The People's Perspective on Medicine

Show 1176: The Health Benefits of Our Relationships with Animals

Hear how kind relationships with animals enhance our well-being and theirs. Exercising empathy helps us strengthen our ability to relate to each other.
Aysha Akhtar, MD, MPH, author of Our Symphony with Animals, On Health, Empathy and our Shared Destinies.
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The Health Benefits of Our Relationships with Animals

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Can you tell what your dog is thinking? Chances are, you have a good idea much of the time. And likewise, your dog pays close attention to your expressions and behaviors to decipher your mood. What are the health implications of our relationships with animals?

Empathy Cements Our Relationships with Animals:

The capacity for empathy is not limited to humans. It is, however, critical to our ability to relate to other beings. During Hurricane Katrina, many people had to evacuate without their pets. This caused additional trauma at a time that was already stressful.

Health Benefits of Companion Animals:

You probably realize that you feel better when your cat is purring in your lap or your dog is wagging its tail in greeting. But did you know that spending time with your companion can lower your heart rate and blood pressure? Learn how empathetic kind relationships with animals, from cows, pigs and horses to cats, dogs and even mice, are vital to our well-being. They teach us how to practice empathy with other humans as well.

Life-Changing Effects of Relationships with Animals:

Many veterans who return from combat zones with PTSD have found comfort and solace through service dogs. Their relationships with animals help them cope with the challenges of returning to civilian life.

We also learn how a mobster rescued an abused street dog. That relationship turned his life around. Has your life been transformed by your relationships with animals?

This Week’s Guest:

Aysha Akhtar, MD, MPH, is double board-certified in both neurology and preventive medicine, as well as a master’s in public health.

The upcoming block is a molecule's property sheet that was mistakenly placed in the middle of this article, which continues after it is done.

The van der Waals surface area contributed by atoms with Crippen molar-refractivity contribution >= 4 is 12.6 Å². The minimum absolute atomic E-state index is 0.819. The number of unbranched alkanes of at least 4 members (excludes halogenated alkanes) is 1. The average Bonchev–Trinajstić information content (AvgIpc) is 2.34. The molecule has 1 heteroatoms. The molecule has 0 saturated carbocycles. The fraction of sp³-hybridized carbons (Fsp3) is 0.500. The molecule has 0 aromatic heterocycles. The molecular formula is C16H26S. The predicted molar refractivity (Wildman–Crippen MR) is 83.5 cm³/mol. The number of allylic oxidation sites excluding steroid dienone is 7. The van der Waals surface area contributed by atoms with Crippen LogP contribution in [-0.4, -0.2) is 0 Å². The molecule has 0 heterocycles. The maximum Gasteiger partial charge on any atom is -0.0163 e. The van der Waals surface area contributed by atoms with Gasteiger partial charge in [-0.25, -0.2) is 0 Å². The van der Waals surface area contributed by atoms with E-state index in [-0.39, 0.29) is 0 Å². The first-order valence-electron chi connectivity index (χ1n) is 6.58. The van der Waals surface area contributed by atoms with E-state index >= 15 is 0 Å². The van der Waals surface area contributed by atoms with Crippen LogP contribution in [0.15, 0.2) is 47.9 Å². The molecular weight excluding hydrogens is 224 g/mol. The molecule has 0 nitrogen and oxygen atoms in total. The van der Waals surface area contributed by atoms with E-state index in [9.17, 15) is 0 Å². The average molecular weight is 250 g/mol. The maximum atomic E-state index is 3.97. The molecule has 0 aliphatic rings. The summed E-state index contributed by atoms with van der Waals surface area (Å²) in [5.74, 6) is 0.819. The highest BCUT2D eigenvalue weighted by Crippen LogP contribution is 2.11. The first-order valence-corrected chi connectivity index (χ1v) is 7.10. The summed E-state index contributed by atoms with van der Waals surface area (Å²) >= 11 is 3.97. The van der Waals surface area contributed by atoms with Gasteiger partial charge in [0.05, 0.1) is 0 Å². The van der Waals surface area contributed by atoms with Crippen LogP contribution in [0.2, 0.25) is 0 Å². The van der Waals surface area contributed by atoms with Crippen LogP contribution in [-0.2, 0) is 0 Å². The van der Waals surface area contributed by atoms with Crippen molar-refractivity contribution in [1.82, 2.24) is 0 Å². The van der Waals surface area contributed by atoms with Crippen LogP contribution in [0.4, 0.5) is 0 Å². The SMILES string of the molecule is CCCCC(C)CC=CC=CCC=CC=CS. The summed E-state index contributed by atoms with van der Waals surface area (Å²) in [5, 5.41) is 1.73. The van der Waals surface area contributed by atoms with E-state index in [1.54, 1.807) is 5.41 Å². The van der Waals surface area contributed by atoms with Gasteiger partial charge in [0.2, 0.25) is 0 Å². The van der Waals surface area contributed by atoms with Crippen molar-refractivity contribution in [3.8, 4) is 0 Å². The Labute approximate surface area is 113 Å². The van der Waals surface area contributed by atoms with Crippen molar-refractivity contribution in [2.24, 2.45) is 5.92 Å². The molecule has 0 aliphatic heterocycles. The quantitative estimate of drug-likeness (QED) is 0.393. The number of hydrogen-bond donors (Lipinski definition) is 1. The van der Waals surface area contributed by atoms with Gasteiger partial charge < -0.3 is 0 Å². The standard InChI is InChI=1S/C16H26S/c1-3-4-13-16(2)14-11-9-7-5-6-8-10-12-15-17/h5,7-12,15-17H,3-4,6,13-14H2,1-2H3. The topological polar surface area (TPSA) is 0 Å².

She is the Deputy Director of the Army’s Traumatic Brain Injury Program. Previously she worked for the Office of Counterterrorism and Emerging Threats of the FDA. She is a Lieutenant Commander in the US Public Health Service, in which she deploys to assist with national public health emergencies.

Dr.Akhtar is a fellow of the Oxford Centre for Animal Ethics and is a consultant editor for The Journal of Animal Ethics.

Dr. Akhtar is the author of Animals and Public Health, and her latest book is Our Symphony with Animals, On Health, Empathy and our Shared Destinies. Her website is AyshaAkhtar.com.

You can also find her on Facebook and on Twitter.

Listen to the Podcast:

The podcast of this program will be available the Monday after the broadcast date. The show can be streamed online from this site and podcasts can be downloaded for free. CDs may be purchased at any time after broadcast for $9.99.

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    About the Author
    Terry Graedon, PhD, is a medical anthropologist and co-host of The People’s Pharmacy radio show, co-author of The People’s Pharmacy syndicated newspaper columns and numerous books, and co-founder of The People’s Pharmacy website. Terry taught in the Duke University School of Nursing and was an adjunct assistant professor in the Department of Anthropology. She is a Fellow of the Society of Applied Anthropology. Terry is one of the country's leading authorities on the science behind folk remedies. .
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    How you treat animals is a good indicator of how you treat humans. A life is a life. We are all created by the same merciful father above. Always treat your animals as you would a child. God is watching.

    As a practicing psychiatric nurse practitioner and also the responsible breeder of Pembroke Welsh Corgis since 1990, I eagerly listened to your podcast about the benefit of animals on human mental health. I agree with your guest in many ways. However I felt her excellent message about the positive effects of those relationships was marred by her bias toward her personal viewpoint of the use of dogs from “ no kill shelters “ and that the emotions that humans feel when their pets die is increased by the thoughts that they are ‘pet parents’ of “fur babies”. I can assure you that our responsibility bred -and owned, not “patented” Purebred Dogs are grieved over every bit as much as any shelter dog. Some when they die as neonates and others as beloved pensioners. PS. Several of my dogs have been Therapy Dogs, and two worked with TBI veterans at VA Hospitals. They were responsibly bred -and owned, beloved pets who added tremendously to the lives of others. Please don’t let your guests promote private agendas while sharing beneficial health information.

    Having dogs insures a more active life for seniors.
    You had better get up and moving or you pay the price of clean up with your older dogs.
    They older I get the more I reali,e that they have the same emotions as we do. Empathy with your pets feeling s brings you closer to under standing life.

    I adopted one of the cats from the local Humane Society when I was volunteering. Little did I know this little devil would help me with my PTSD. I no longer go out for errands and come back in tears with no actual trigger. Trevor seems to know my moods. Knows when I need him to start being his zany little Trevor self. I now call him my therapy cat. And the ironic thing is, Trevor had a horrible first year of life before I adopted him. I always say, who rescued who?

    * Be nice, and don't over share. View comment policy^